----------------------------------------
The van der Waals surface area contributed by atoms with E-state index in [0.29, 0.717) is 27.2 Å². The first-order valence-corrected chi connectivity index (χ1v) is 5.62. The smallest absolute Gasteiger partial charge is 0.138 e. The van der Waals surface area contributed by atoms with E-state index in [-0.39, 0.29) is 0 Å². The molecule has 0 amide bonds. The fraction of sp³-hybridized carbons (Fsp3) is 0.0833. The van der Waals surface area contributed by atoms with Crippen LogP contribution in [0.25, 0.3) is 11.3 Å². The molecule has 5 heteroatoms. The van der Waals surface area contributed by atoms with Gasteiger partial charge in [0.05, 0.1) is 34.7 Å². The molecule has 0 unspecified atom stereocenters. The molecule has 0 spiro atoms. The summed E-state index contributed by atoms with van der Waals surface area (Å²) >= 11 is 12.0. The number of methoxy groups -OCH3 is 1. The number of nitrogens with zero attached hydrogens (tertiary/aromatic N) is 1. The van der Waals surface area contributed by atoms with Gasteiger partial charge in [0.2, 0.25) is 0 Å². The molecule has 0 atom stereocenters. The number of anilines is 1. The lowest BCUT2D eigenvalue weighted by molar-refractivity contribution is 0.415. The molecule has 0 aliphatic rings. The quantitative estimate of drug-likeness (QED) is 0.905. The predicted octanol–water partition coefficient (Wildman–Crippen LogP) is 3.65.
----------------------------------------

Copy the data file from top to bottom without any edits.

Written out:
The van der Waals surface area contributed by atoms with E-state index in [0.29, 0.717) is 27.2 Å². The first-order valence-corrected chi connectivity index (χ1v) is 5.62. The smallest absolute Gasteiger partial charge is 0.138 e. The van der Waals surface area contributed by atoms with E-state index in [-0.39, 0.29) is 0 Å². The molecule has 0 amide bonds. The fraction of sp³-hybridized carbons (Fsp3) is 0.0833. The van der Waals surface area contributed by atoms with Crippen LogP contribution in [0.25, 0.3) is 11.3 Å². The molecule has 5 heteroatoms. The van der Waals surface area contributed by atoms with Gasteiger partial charge in [0.05, 0.1) is 34.7 Å². The molecule has 0 unspecified atom stereocenters. The molecule has 0 spiro atoms. The summed E-state index contributed by atoms with van der Waals surface area (Å²) >= 11 is 12.0. The number of methoxy groups -OCH3 is 1. The number of nitrogens with zero attached hydrogens (tertiary/aromatic N) is 1. The van der Waals surface area contributed by atoms with Gasteiger partial charge in [0.2, 0.25) is 0 Å². The molecule has 0 atom stereocenters. The number of anilines is 1. The lowest BCUT2D eigenvalue weighted by molar-refractivity contribution is 0.415. The molecule has 0 aliphatic rings. The quantitative estimate of drug-likeness (QED) is 0.905. The predicted octanol–water partition coefficient (Wildman–Crippen LogP) is 3.65.